Out of this world
Kava Newman, deputy administrator at NASA, said she expects to see humans within the orbit of Mars in the 2030s. She believes that if Mars had life 3.5 billion years ago, then something went terribly wrong, that could teach lessons about life on Earth. (I had seen her a few years earlier at BIF when she was a professor of aeronautics and astronautics and engineering systems at MIT, talking about the pressurized, skin-tight Bio-Suit she developed that gives astronauts unprecedented flexibility in space.)
Irwin Kula, a rabbi who talks about disruptive innovation, is president of the National Jewish Center for Learning and Leadership described as a “do-tank” committed to making Judaism a public good. Kula noted that “nones” are the fastest-growing religion. As disruption guru Clayton Christensen would put it, the “incumbents” are in trouble. True, 40 percent of Americans say they go to church, but observers found it’s more like 23 percent. A lot of people think that Joan of Arc was Noah’s wife, Kula said.
We need an innovation ecosystem in area of religion, suggested the rabbi. (I had also seen Kula a few years earlier at BIF with his moving Jewish chants set to voice messages from people about to die in the 9/11 attacks.)
Stowe Boyd is a “work futurist” who coined the term hashtag. He said ism’s are holding us back.
Anywhereism is about mandating work anywhere, Boyd said. But most companies are actually decreasing square footage of offices to save money, even if many people are less happy and less productive in open spaces. Airspace, he noted, bring similar open plans, glass walls, communal table-desks, high ceilings and artisan touches not only to offices, but also to cafes, hotels and home.
Workism and the cult of leadership go back to the fact that organizations are not democratic.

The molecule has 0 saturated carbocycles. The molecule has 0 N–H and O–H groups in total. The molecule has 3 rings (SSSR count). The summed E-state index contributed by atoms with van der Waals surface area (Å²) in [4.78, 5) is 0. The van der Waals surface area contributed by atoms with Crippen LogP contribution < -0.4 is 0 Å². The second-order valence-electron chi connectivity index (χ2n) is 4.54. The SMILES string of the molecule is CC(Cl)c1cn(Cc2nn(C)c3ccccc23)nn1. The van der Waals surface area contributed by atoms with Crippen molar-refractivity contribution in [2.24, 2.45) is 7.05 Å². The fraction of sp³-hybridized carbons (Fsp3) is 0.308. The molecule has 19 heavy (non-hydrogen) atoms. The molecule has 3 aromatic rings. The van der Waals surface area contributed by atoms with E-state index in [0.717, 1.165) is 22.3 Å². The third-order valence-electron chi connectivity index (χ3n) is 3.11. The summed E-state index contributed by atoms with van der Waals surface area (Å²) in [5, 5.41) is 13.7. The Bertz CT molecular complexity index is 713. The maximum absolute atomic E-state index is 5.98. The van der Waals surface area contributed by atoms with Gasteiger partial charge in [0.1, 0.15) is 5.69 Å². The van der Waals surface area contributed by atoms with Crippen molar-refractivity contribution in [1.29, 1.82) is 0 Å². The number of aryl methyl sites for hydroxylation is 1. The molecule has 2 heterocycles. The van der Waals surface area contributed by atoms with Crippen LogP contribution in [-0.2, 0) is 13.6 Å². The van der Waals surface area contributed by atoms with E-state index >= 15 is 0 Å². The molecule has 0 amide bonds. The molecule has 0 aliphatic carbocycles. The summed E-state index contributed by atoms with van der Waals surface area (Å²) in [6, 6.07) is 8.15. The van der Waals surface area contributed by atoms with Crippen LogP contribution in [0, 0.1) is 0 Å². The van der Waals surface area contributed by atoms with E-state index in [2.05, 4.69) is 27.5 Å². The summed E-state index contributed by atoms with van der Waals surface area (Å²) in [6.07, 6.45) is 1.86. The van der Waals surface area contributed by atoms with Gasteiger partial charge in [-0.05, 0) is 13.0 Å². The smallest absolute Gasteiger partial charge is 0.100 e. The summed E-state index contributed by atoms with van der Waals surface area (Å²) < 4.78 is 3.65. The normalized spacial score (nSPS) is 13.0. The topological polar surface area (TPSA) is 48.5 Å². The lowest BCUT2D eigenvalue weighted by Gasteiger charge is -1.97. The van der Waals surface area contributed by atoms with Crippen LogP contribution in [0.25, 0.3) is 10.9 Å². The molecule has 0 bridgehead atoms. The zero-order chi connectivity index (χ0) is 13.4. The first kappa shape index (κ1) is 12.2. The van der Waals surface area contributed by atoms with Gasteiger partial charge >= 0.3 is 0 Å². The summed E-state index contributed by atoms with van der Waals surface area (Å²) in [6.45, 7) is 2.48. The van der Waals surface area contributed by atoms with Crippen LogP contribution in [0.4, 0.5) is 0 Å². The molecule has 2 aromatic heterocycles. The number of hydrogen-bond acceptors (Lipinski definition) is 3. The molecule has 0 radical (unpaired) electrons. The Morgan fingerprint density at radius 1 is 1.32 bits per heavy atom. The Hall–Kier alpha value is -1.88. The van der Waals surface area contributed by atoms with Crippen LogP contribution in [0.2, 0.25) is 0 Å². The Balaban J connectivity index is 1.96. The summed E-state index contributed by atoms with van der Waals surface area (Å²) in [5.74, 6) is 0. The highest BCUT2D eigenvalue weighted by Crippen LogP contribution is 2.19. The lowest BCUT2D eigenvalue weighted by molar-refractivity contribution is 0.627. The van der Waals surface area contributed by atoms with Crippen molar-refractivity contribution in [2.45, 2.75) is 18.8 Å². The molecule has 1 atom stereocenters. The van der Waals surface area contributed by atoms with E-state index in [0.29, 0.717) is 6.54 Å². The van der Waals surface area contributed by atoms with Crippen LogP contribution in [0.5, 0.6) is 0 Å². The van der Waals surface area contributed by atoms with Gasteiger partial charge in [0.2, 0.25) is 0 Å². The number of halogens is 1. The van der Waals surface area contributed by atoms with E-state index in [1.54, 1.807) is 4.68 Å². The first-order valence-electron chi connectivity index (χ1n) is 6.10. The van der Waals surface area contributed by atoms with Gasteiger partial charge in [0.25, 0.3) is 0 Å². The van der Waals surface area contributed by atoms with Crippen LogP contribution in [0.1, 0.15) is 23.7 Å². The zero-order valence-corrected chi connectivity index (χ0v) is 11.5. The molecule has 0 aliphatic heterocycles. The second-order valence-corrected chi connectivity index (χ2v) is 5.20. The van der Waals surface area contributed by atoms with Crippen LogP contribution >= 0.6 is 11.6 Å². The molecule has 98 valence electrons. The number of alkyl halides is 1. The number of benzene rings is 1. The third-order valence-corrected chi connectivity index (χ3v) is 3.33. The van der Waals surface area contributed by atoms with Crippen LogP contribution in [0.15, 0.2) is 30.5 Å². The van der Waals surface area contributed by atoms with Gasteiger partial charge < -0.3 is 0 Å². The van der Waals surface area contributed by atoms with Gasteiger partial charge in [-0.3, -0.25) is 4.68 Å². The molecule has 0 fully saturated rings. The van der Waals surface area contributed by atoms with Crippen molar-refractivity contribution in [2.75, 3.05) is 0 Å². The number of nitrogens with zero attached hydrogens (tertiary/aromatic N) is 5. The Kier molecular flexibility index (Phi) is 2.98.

Horizontalism suggests that a bossless organizational model would seem to liberate us, but, Boyd suggested, moving away from hierarchy without making other changes is like a mob tearing down a dictator’s statue, but not ousting dictator himself. It’s just a new business model where we become managers and the managed.
Techism tells us that using more tools, we’ll be more productive, but we’re actually less productive.
Darden Smith, an Austin-based singer, is the founder and creative director of SongwritingWith: Soldiers. He sang and played guitar at the BIF summit. Folky, he made references to hearing Bruce Springsteen as a kid, being influenced by Dylan and Elvis Costello. But he said (repeatedly) that he doesn’t believe in cynicism anymore; he believes in love. (Never mind that smart cynicism empowered those musical heroes!)
Coss Marte started selling pot at 13, then other drugs. He said he came up with a different way to sell drugs. He and his 20 or so assistants all started wearing suits, and the operation grew to be a multimillion-dollar business. Then he got busted and ended up jailed in a 9’x6’ cell. Told by doctors that he was dangerously overweight, he started working out and lost 70 pounds in six months.